In an intensifying battle against specialized search services, eBay, Inc. moved last Friday to deny AuctionWatch.com access to its site.
The San Jose, California-based online auctioneer took technical steps to bar AuctionWatch.com after negotiations to reach a licensing agreement suddenly collapsed.
According to published reports, eBay sent AuctionWatch.com a letter telling the company that it was no longer allowed access to its site without a licensing agreement.
“It appears that we have no choice but to exercise self-help measures to protect our interests,” wrote Michael Jacobson, eBay’s vice president general counsel.
Is The Issue Really About Public Information?
Predictably, Rodrigo Sales, AuctionWatch.com’s CEO, expressed dismay over the action and said that the company is pursuing legal action to regain access to eBay. The basis for AuctionWatch.com’s claim, he added, was that the data on eBay’s site is on the Web for anyone to see.
Bidder’s Edge, Inc., a Burlington, Massachusetts online auction service, is using the same rationale to justify its decision to ignore eBay’s cease and desist order — with which it had initially complied.
“We made the decision to list eBay again in the best interests of Bidder’s Edge’s users, the online auction community and everyone who believes that the free exchange of information is essential for the success of commerce on the Web,” said James Carney, Bidder’s Edge president and CEO.
While both CEOs make it sound as if they are defending freedom of speech, motherhood and apple pie, I don’t see it that way.
All About Money
To me, the bottom line in this squabble is all about money and property rights.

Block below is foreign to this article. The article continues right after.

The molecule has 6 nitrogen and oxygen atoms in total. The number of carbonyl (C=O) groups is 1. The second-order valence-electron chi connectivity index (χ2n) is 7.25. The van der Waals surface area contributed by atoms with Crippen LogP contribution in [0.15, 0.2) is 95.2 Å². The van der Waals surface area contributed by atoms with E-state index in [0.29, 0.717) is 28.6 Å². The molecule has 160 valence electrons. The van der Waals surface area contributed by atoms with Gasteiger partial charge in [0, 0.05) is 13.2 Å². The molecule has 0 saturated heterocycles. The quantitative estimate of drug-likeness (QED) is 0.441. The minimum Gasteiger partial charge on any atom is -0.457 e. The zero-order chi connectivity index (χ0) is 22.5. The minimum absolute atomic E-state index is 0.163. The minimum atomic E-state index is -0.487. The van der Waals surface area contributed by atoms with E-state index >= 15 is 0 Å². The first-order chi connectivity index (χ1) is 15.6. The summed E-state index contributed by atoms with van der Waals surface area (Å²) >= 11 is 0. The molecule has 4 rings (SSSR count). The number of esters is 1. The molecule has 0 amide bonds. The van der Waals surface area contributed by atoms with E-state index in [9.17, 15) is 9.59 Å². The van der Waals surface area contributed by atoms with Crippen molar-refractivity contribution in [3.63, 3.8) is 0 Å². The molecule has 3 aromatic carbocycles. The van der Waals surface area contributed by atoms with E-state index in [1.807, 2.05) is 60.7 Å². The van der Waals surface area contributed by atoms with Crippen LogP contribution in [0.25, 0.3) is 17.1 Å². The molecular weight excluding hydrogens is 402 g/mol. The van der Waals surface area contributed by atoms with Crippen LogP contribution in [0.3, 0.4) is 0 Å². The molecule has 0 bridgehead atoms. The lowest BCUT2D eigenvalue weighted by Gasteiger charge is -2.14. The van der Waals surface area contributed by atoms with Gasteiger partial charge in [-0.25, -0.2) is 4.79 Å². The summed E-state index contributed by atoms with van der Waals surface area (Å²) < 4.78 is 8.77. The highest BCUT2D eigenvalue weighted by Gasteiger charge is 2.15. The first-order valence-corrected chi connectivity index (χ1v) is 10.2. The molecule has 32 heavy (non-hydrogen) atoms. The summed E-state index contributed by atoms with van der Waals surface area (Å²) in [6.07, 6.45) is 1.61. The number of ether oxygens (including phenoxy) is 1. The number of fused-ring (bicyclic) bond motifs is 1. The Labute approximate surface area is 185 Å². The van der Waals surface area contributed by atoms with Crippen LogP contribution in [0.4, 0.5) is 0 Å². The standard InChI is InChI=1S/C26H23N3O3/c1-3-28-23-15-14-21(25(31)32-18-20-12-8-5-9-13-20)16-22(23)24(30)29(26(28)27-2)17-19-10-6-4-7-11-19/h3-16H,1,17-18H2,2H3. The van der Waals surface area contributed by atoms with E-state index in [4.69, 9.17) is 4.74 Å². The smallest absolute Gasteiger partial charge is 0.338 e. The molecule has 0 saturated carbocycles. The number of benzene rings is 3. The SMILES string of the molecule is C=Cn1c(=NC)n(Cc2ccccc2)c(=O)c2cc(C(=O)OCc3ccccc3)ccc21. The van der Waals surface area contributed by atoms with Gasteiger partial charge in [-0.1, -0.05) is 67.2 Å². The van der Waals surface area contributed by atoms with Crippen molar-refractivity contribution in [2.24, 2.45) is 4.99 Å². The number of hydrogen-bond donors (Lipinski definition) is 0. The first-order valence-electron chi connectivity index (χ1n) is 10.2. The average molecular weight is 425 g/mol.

In a statement, eBay spokesman Kevin Pursglove said his company took the action against AuctionWatch.com because it was pulling information directly from eBay’s database and displaying that material next to items from rival auction services.
Can you really blame eBay?
Think about it. Suppose you were a brick-and-mortar auctioneer and every time you held a public auction, two guys walked into your building equipped with cell phones. Then every time something went up for bid, they called your competitor one block away to check his prices and told the bidders in your auction that they could get the same item cheaper down the street.
Would you let them stay? Or would you have a right to toss them out?
On the other hand, using the same scenario, suppose the two guys with the cell phones agreed to pay you a fee to compensate you for your periodic loss of business. Depending on the size of the fee, you might consider letting them stay.
Licensing Fee Is The Issue
It seems to me that the reason AuctionWatch.com is being blocked from eBay has nothing to do with free access to the Internet and everything to do with its unwillingness to agree to pay what eBay believes is a reasonable charge for access to its site.
After all, it must be shocking to be faced with the prospect of paying for something you were used to getting for free.
No Free Ride
As far as I’m concerned, it is time for AuctionWatch.com and Bidder’s Edge to get off of their soap boxes and negotiate a fair licensing fee to use eBay’s property — or simply shut up. What do you think? Let’s talk about it.